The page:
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Pornography addiction - a supranormal stimulus considered in the context of neuroplasticity

Pornography addiction - a supranormal stimulus considered in the context of neuroplasticity | Sex  Addiction | Scoop.it

"Addiction has been a divisive term when applied to various compulsive sexual behaviors (CSBs), including obsessive use of pornography. Despite a growing acceptance of the existence of natural or process addictions based on an increased understanding of the function of the mesolimbic dopaminergic reward systems, there has been a reticence to label CSBs as potentially addictive....... Nevertheless, the new combined paradigm that amalgamates addictions to both substances and behaviors is beginning to assert itself....."

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Bill Herring LCSW, CSAT's insight:

Curator comment: A neurosurgeon offers his opinions about the application of the word "addiction" to human consumptive behavior such as sex, arguing that the presence of a "the new combined paradigm that amalgamates addictions to both substances and behaviors is beginning to assert itself (as) .....understanding of the power of the supranormal stimulus in the context of neuroplastic change continues to emerge".


SourceHILTON, D.. Pornography addiction - a supranormal stimulus considered in the context of neuroplasticity.Socioaffective Neuroscience & Psychology, North America, 3, jul. 2013. 


Note: entire article is available online.

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Misinformed Media Touts Bogus Sex Addiction Study

Why the media takes one bad study and distort its conclusions for shock value.


By Robert Weiss LCSW, CSAT-S and Stefanie Carnes PhD, CSAT-S
July 24, 2013


In a nationally distributed study published last week, a group of researchers argued that what is often termed as “sexual addiction” could be better understood as a pathological variation of “high sexual desire.” After the publication of this article, a multitude of media outlets suggested that the conclusions of this study demonstrate that there is no scientific basis for the diagnosis of sexual addiction. This has occurred despite the study being the first of its kind, riddled with methodological errors, and at best inconclusive with its findings. Nevertheless, it continues to get a lot of media attention, most likely because it addresses problematic human sexual behavior, which is always a media attention-getter.


In the study, researchers monitored the brain activity (using EEG technology) of 52 men and women who self-reported as having “problems controlling their viewing of sexual images.” The researchers then asked these individuals to look at more than 225 still photos - pictures of everything from violence to people skiing to men and women being sexual together - while the EEG measured their brain activity. Participants also completed several questionnaires about their sexual desire and activity. Essentially, researchers were looking for a correlation between EEG readings and the participants’ scores on the various questionnaires, thinking that any correlations might shed light on whether problematicporn use is caused by addiction (which is in essence a neurobiological dysfunction) or merely a high libido.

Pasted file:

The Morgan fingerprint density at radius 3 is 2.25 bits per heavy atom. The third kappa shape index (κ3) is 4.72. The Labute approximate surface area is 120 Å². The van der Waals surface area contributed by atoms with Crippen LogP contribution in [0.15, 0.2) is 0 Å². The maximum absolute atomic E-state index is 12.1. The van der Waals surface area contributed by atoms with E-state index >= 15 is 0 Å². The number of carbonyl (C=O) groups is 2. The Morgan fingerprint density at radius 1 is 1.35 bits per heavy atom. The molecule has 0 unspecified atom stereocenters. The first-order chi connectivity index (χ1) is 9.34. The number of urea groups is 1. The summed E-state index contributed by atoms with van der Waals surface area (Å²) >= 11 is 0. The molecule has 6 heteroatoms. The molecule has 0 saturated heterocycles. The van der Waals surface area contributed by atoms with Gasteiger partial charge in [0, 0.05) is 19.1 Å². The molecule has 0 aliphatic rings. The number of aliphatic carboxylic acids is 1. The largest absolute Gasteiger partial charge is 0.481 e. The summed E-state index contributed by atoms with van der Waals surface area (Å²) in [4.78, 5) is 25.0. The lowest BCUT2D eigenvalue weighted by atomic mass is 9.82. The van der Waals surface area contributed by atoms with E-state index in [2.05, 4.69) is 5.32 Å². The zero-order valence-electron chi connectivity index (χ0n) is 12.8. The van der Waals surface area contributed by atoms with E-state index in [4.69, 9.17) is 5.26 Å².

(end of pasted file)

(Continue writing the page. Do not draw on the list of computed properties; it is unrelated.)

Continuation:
Since the study’s release, critics have cited numerous flaws in it, including concerns that the sample group differed significantly from treatment-seeking sex addicts and that the individual test subjects were not screened for other possible co-morbid conditions that could have interfered with the results. Additionally, there are serious questions about the strategy used to score one of the instruments in the study, which likely invalidated the measure and distorted the statistics. Basically, the researchers’ determination of a subject’s hypersexuality was primarily based on that individual’s responses to questions about having sex with a partner, whereas the brain scans were used to monitor solo sexual activity. As any sex addict can tell you, there is a huge difference in how most of them feel about and respond to in-the-flesh sex versus on-the-screen activity. The most readily apparent methodological error was the research team’s misuse of the Sexual Desire Inventory (SDI). Oddly, the researchers decided to use only part of this comprehensive questionnaire - inexplicably ignoring the questions about solo sexual activity, which, once again, was the exact activity they were monitoring with the brain scans.


Feeling confused? So are we.


Furthermore, the pre-screening of test subjects was wildly inadequate. The study lumped anyone who reported “issues with porn” into the same category. This means that some of the subjects were not likely porn addicts, while others may have been severely addicted. Adding to the quagmire is the fact that the researchers chose vastly different test subjects - men, women, heterosexuals, and homosexuals - and then showed them all the same heterosexually oriented sexual images (when clearly a gay participant would not respond to heterosexual images in the same way). In addition, the test subjects were shown only still images - hardly the streaming HD videos and live webcam shows that most were likely used to using.


Another criticism is the authors’ reliance on EEGs to measure subjects’ brain activity. Yes, EEGs are a useful scientific tool, but only to a certain extent. The simple truth is EEGs measure brain activity from the outside of the skull, making them the neurological equivalent of a blunt instrument. This is hardly definitive when looking at the complicated interplay of the numerous brain regions involved in the creation and expression of sexual desire (rewards, mood, memory, decision-making, etc.)


So, in a nutshell, this study is inconclusive at best, with conclusions drawn by the authors that don’t correlate to the data.